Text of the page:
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Suppose I have a range of integer numbers varied from 0 to L (L is a positive integer). I now randomly select two random integers from 0 to L to form a sub-range of integers. What is the relationship between the number of these sub-ranges and the probability for all these sub-ranges to cover the entire integer range?

Please note: It does not need to choose all L+1 integers to cover the entire range. For example, assuming L is 10. For the first time, the random machine chooses 2 and 5. so the range [2,5] is covered. For the second time, the machine chooses 3 and 10. Then the accumulative range is now updated to [2,10]. The third time, the machine chooses 0 and 4. The accumulative range will be updated to [0,10], which has completely covered all the 11 integers from 0 to 10 and attempts in this run is 3 times. So I am after the relationship between the probability of the entire range being covered and number of attempts.

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  • $\begingroup$ Based on OPs comment to my answer, the points that can be picked are only the ones at whole number coordinates from $0$ to $L$. It is not a continuous line segment. I asked OP to edit this in, but it has not happened. It makes the problem much harder. $\endgroup$ – Ross Millikan Nov 7 '17 at 5:43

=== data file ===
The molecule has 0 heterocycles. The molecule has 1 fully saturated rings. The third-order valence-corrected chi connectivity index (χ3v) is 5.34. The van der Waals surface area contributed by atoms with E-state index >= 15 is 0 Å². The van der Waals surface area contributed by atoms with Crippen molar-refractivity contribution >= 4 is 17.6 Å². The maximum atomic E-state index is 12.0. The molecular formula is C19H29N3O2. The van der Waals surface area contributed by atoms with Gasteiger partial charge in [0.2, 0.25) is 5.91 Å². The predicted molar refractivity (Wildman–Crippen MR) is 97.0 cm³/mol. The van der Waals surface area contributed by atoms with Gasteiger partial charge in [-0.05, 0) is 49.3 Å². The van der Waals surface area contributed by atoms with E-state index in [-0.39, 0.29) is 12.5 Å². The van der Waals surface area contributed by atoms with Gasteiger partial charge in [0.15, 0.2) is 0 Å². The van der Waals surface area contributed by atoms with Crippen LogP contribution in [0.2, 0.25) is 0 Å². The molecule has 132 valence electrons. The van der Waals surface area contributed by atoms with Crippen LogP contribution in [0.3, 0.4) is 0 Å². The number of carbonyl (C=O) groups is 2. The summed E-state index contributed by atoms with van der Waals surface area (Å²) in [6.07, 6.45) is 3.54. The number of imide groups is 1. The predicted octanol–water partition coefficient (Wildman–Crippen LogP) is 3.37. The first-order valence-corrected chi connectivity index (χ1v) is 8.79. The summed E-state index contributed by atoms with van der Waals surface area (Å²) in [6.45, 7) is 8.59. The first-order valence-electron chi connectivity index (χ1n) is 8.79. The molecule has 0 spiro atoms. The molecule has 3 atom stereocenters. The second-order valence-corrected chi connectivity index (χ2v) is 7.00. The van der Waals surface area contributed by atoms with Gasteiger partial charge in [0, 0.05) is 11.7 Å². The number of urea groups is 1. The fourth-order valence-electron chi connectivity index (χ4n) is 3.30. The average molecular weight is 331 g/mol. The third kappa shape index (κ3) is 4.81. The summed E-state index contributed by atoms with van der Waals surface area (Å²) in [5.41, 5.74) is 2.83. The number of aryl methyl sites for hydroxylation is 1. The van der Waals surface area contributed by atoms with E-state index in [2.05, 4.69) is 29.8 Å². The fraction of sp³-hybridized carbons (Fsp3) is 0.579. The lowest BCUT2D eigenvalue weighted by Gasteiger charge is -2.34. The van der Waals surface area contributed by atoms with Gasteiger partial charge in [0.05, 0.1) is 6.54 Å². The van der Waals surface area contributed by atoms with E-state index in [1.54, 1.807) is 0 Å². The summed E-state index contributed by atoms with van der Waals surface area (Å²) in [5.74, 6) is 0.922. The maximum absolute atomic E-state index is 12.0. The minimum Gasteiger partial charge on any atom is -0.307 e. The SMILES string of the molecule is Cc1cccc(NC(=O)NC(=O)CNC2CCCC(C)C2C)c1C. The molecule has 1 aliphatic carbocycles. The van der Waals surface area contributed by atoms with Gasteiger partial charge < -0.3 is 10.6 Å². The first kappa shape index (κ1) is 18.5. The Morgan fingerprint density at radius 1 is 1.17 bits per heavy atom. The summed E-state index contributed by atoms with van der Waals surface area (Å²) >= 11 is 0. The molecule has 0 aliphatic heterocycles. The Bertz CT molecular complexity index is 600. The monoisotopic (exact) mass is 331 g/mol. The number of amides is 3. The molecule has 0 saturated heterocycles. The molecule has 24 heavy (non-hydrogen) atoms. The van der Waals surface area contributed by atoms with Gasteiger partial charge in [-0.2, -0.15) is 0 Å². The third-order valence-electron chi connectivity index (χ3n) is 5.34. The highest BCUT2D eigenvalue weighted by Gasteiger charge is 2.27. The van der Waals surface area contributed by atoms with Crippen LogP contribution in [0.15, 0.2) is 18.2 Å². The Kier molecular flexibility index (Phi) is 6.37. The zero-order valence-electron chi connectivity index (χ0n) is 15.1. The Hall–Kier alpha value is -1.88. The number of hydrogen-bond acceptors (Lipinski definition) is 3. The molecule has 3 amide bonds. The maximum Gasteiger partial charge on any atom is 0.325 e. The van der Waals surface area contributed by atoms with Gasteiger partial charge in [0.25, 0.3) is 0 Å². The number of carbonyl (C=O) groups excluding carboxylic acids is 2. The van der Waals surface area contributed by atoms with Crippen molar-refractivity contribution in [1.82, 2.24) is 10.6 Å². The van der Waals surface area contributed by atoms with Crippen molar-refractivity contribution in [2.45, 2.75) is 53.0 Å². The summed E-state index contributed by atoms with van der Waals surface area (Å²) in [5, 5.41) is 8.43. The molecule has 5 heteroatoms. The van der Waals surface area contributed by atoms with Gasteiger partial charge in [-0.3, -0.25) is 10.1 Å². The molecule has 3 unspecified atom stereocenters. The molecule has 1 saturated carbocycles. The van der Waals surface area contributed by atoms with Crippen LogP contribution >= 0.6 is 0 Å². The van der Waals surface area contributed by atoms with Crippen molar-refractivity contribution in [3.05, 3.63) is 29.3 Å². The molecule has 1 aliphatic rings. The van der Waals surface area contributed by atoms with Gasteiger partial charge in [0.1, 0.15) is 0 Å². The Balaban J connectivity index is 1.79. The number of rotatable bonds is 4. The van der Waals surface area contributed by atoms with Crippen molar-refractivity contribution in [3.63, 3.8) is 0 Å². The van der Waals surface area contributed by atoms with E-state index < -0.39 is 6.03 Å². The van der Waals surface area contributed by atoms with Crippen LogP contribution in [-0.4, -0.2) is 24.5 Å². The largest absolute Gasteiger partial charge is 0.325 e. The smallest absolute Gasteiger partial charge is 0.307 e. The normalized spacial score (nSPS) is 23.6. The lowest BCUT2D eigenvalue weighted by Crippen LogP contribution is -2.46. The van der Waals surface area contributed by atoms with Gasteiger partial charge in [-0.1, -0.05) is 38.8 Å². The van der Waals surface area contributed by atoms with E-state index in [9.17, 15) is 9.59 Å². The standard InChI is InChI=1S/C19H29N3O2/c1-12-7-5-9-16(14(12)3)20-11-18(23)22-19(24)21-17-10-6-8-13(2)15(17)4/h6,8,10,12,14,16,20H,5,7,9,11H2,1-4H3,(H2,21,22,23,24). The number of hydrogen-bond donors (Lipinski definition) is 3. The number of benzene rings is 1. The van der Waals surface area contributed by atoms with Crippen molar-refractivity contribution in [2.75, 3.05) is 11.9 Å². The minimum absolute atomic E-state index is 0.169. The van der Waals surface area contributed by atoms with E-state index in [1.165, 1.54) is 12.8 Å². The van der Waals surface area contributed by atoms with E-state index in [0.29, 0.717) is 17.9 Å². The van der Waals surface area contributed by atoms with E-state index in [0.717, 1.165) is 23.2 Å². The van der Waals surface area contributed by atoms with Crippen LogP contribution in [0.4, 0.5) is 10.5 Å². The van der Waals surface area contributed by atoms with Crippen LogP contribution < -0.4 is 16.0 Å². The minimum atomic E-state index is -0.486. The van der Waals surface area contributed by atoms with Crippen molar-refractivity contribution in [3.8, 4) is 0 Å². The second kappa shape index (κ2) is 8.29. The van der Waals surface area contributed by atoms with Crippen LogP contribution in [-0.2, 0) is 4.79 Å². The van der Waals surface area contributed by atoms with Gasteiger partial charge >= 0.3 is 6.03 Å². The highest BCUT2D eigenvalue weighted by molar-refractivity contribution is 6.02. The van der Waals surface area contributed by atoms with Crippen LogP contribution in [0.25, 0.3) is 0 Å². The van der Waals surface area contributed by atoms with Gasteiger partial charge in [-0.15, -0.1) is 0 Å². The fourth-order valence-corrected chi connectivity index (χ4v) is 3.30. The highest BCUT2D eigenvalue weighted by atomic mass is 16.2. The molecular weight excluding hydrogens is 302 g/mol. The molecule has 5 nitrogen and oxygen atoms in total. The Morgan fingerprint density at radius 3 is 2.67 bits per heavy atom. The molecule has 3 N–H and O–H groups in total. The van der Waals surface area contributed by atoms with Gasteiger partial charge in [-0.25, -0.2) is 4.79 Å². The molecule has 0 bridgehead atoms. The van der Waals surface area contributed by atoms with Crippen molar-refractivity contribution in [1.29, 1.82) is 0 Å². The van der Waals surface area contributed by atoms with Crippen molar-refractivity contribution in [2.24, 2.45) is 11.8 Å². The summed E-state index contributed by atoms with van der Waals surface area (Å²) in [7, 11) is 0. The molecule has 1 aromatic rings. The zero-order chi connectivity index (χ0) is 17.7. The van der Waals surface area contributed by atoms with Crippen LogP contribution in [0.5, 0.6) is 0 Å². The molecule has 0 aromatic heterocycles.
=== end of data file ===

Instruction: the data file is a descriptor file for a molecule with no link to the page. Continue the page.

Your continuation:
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For any finite number of segments the chance is zero because you have no chance of covering the endpoints. Even if your line segment is open, there is a point near the end that has probability less than any $\epsilon \gt 0$ that you pick of being covered.

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  • $\begingroup$ I think the probability of the end points being picked up is 1/L rather than 0 (assuming that there are L points available for pickup)?? Also, the more line segments are chosen, the more the entire line will be covered by them, why is the chance still 0?? $\endgroup$ – Micfox Nov 7 '17 at 4:58
  • $\begingroup$ I was assuming the line (segment-lines are infinitely long) was continuous and the points you choose could be anywhere along it. You seem to be thinking of points at the integer positions, so you really have the ordered tuple $(0,1,2,3,\ldots L)$. Do you include both endpoints? That means there are $L+1$ points. Please clarify. I will delete this once you do, because it does not apply. $\endgroup$ – Ross Millikan Nov 7 '17 at 5:12
  • $\begingroup$ Thanks. I have changed the question now it should be more explicit (and easier to solve) as it changed from continuous to discrete? $\endgroup$ – Micfox Nov 7 '17 at 6:09

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